It Worked: Finding a Focus With Photography
One mother highlights a strategy she used to help her son with LD experience success.
By GreatSchools Staff
Child's Age: 9
Child's School Level: Elementary
Area(s) child struggles: Attention, Behavior, Emotions, Math, Psychological Issues, Reading, Self-esteem, Social Skills, Writing
Describe a challenging incident or situation involving your child's learning or behavior.
Although he's gotten a little better as he's grown older, at ages 7 through 12, my son was almost impossible to take to any event where the main activity was to listen to someone talking and look at what they were talking about - for example, in tours of historic places, museums, art shows, nature walks, etc. He has AD/HD and dyslexia. He was constantly either nagging us to go, telling us how bored he was, asking to go to the nearest food concession, nagging us to buy things, or simply acting out.
Describe how you responded to the situation, including the actions you took or strategies you used to support or defend your child in the situation.
In desperation one day at an art exhibit that I really wanted to be able to "savor," I suggested that my son become the "official photographer" for our family for this outing. (Fortunately, since the exhibit was huge metal sculptures, photographs were not prohibited.) I gave him "specifications" for what he needed to record with the photos, so there would be a focus (so to speak) for his assignment - the building where the sculpture was displayed, his favorite pieces of sculpture, pictures of people enjoying the exhibit, etc. To my relief, he got very involved in his assigned task. I later asked him to put the photos in a book and write captions for them so we could remember our outing.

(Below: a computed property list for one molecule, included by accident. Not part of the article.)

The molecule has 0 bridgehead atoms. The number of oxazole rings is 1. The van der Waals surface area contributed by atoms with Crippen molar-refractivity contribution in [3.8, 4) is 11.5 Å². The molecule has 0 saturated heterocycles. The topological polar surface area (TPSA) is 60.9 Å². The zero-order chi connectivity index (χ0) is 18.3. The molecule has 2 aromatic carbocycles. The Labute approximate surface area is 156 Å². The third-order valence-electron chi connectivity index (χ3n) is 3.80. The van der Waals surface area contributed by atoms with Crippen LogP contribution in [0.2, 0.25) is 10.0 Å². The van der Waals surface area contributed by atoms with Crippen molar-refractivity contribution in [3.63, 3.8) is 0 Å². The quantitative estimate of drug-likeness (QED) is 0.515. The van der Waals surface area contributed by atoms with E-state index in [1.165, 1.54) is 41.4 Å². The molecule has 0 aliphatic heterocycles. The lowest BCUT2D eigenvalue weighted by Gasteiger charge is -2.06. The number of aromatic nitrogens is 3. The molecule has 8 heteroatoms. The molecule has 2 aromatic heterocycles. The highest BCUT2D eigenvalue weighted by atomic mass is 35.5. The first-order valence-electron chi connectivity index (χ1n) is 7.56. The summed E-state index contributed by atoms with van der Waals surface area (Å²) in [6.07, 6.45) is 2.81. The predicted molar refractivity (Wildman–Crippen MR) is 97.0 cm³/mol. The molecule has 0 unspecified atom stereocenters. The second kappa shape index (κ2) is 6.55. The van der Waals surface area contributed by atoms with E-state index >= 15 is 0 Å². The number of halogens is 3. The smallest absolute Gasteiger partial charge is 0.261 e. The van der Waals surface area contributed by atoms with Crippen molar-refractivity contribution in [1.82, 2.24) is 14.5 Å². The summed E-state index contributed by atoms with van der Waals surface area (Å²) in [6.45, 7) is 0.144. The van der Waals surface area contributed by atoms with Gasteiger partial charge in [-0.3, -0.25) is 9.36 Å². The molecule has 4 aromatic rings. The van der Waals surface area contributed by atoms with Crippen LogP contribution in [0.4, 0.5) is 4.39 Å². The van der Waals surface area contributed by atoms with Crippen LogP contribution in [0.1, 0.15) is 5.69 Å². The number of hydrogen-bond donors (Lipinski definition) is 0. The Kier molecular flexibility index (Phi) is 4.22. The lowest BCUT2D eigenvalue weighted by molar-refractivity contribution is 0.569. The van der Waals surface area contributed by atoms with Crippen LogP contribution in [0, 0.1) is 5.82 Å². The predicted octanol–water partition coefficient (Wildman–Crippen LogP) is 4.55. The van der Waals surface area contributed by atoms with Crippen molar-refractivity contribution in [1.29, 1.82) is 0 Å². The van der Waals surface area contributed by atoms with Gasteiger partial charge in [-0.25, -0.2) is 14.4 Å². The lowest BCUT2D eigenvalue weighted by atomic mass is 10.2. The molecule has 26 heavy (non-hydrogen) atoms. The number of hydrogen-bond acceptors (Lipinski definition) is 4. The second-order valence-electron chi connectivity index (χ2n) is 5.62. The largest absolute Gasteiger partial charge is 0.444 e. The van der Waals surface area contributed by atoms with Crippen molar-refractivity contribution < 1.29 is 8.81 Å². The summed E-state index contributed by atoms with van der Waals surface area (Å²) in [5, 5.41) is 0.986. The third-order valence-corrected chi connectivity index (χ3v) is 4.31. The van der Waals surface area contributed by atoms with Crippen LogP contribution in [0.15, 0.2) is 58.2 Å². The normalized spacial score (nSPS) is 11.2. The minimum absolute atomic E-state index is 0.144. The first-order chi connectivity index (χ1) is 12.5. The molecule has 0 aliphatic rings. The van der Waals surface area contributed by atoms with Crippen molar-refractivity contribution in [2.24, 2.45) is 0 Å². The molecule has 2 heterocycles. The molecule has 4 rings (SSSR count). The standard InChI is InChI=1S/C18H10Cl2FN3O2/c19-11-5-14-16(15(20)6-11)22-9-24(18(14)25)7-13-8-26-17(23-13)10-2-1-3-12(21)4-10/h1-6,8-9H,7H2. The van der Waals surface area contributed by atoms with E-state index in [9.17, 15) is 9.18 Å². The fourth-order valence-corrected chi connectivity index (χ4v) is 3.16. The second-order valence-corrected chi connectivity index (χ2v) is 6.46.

How did your child handle the situation?
It worked very well with my particular child, and we've been able to use it at social events, as well. Other benefits are: we have some good photos of these occasions; taking the photos allows him to interact with people at the event in appropriate ways; and he's proud of his work.
Describe up to 3 things you learned from the situation?
- Sometimes desperation begets creativity.
- Kids rise to our expectations.
- There's more than one way to enjoy a setting or event.
Describe up to 3 things your child learned from the situation?
- He could participate in a constructive way.
- He could do something useful for the family.
- He was competent.
What do you wish you had done differently, if anything?
Nothing, really. I just wish I'd thought of it earlier in his growing up.
What advice would you give other parents in this type of situation?
It may not work for every kid. A disposable camera might be a good idea for young and/or distractible kids.